It was an otherwise ordinary Monday morning when Mia Phillips walked in to her fifth grade class at Black’s Mill Elementary School sporting a beanie cap, her long locks gone, her head shaved.
Then Lili Almazan walked into her classroom the next morning, her long hair gone as well.
The two shaved their heads in support of their friend and classmate Natalie Herndon, who lost her hair to chemotherapy in April.
“I wanted to support Natalie so she wouldn’t feel like she was different or alone,” said Almazan, 11.
The girls decided to donate their hair to Wigs for Kids, a nonprofit organization that provides free wigs to children who have lost their hair from cancer treatment.
“They had a lot of hair to share,” said their teacher, Jessie Venem. Venem said the girls had the longest hair in her class.
Herndon was diagnosed with childhood acute lymphoblastic leukemia (ALL) March 13 and has been undergoing chemotherapy and procedures at Children’s Healthcare of Atlanta since then.
“Everyone there is super nice and really helpful,” Herndon said.
It can be tough getting up in the mornings and finding motivation to go to school, Herndon said, as the medicines make her feel ill.
“It’s been kind of hard because I’m not really feeling great during the day and all the medicines and everything have been making me not feel good,” Herndon said. “Usually toward the afternoon I start to feel better. It’s like you wish you felt better in the morning but you usually feel better at night.”
But coming to school and seeing her two close friends covering their buzzed heads with beanies put a smile on Herndon’s face.
“I was really happy and really surprised. It was really nice and sweet of them to donate their hair to the little kids and everyone else without their hair,” Herndon said.
The decision to donate 17 inches of hair was an easy one for 10-year-old Phillips, who thought long and hard about it for two and a half weeks.
“Well I was really scared for Natalie and so I really, I saw her. I could tell how she felt and so I just wanted to support her in any way that I could,” Phillips said.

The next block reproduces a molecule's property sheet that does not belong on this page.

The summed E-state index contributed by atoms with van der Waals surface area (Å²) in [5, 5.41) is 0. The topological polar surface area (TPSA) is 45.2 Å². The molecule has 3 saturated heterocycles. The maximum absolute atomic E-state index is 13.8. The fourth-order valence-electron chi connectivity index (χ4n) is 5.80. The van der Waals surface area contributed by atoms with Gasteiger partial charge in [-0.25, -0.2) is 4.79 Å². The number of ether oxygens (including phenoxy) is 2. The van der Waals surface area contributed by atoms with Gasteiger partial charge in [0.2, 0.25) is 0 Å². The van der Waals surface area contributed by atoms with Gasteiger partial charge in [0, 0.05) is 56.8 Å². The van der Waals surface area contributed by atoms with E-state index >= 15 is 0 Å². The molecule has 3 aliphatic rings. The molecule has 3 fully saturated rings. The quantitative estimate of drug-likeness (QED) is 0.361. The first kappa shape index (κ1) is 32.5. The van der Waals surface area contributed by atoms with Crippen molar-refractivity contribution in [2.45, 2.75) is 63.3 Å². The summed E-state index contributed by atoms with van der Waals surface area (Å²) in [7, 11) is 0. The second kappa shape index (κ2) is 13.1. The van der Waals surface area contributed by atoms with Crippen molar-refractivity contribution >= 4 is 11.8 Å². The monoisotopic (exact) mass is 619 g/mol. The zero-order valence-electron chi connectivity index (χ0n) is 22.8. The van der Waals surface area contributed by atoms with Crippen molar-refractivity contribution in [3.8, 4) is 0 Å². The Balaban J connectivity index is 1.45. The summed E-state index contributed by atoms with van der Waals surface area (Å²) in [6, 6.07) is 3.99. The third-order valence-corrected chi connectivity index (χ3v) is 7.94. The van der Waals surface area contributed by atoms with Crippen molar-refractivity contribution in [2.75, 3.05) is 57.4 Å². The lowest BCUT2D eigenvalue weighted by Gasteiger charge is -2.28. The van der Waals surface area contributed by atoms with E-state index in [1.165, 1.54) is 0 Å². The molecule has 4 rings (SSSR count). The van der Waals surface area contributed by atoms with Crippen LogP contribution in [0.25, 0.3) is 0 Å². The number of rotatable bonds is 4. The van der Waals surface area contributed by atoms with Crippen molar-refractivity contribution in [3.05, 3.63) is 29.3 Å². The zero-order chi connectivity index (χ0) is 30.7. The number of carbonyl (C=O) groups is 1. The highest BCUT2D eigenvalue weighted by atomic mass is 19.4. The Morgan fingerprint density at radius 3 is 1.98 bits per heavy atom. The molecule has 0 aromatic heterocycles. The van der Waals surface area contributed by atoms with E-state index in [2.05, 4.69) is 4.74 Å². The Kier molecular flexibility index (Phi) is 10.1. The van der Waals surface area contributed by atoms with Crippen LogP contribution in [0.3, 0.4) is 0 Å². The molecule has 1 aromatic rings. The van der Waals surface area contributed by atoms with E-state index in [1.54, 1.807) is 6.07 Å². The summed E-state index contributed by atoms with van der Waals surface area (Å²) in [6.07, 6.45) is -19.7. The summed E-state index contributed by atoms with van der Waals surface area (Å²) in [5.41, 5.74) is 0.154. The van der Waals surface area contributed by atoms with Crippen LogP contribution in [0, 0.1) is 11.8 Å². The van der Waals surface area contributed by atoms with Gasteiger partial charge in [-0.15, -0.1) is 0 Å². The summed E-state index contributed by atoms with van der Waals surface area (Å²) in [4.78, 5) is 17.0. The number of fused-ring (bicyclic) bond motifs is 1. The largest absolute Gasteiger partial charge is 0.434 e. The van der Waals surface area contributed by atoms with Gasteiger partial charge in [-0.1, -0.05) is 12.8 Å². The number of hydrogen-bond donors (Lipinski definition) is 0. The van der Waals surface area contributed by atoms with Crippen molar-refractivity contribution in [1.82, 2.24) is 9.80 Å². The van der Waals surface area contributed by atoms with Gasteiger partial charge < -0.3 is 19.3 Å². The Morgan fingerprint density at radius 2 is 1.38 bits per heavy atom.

She thought about her hair and how she didn’t have time in the mornings to do more than just brush it.
“I decided maybe I could just get rid of it and I could donate it and then I would look like Natalie too and so maybe she wouldn’t feel so different,” Phillips said.
Phillips’ mom, Jessica, told her daughter to think over her decision for a few more days in case she changed her mind.
“She thought that I was going to be mad at her because she thought that I would regret it and be mad at her for cutting my hair off and I’m like ‘It would be my fault because I told you to,’” Phillips said.
With no regrets, Phillips’ watched in the bathroom mirror the night of April 22 as her mom snipped her long ponytail off.
“When I looked in the mirror I was like ‘This is not what I imagined but it’s kind of what I imagined’ but like, it was like everything was different after that but different in like what I wanted,” Phillips said. “Like when I put a shirt on I don’t have to pull my hair out of it and now if there’s like I don’t know, hair in the shower or something then I can blame it on my mom because it’s not me anymore.”
Alamazan followed suit, going over to Phillips’ house the next night to have Mia’s mom cut her hair too. When she looked in the mirror and saw the absence of 14 inches of hair, she was shocked.
“I felt a little bit surprised because I used to have such long hair,” said Almazan, who said she had never really had short hair before. “When I looked in like the mirror when I got home I was happy that I did it because I was supporting Natalie.”
Herndon said that when she started losing her hair due to the chemotherapy, she asked her father to shave it so it wouldn’t be all spiky. But she did have a little fun before that.
“When I started losing my hair it got really short (in the front) and just for fun I’d comb it over and call myself Donald Trump,” Herndon said, smiling as she and her friends giggled.
Through it all, Herndon has been coping well and her attitude has been very optimistic according to her mother, Jaime.
Jaime said that Black’s Mill Elementary and Herndon’s classmates have been very supportive of her, and that the school has donated to Children’s Healthcare of Atlanta. Students have brought in food and supplies for the Ronald McDonald Family Room at CHOA, a room completely run on donations. There, families and patients relax, store food from home and get snacks and supplies during hospital stays.
The best friends also have a powerful message for the world about supporting one another and being kind to those who look different.
“It’s important that no matter what people look like, it’s important to treat them the same because you never know what people have been through and, you know, it’s not their fault,” Phillips said.
“Everyone has a story to tell and how what they’ve gone through and like Mia said you don’t really know what they’ve gone through so you can’t judge them or just you don’t know so you can’t be mean or stare or judge them for what they do because sometimes they can’t help it,” Herndon said.
The Herndon family has not set up a fundraising page for Natalie, but they ask if anyone would like to make donations on her behalf to contact April Smith at April.Smith@armhc.org or donate to the Ronald McDonald Room at CHOA.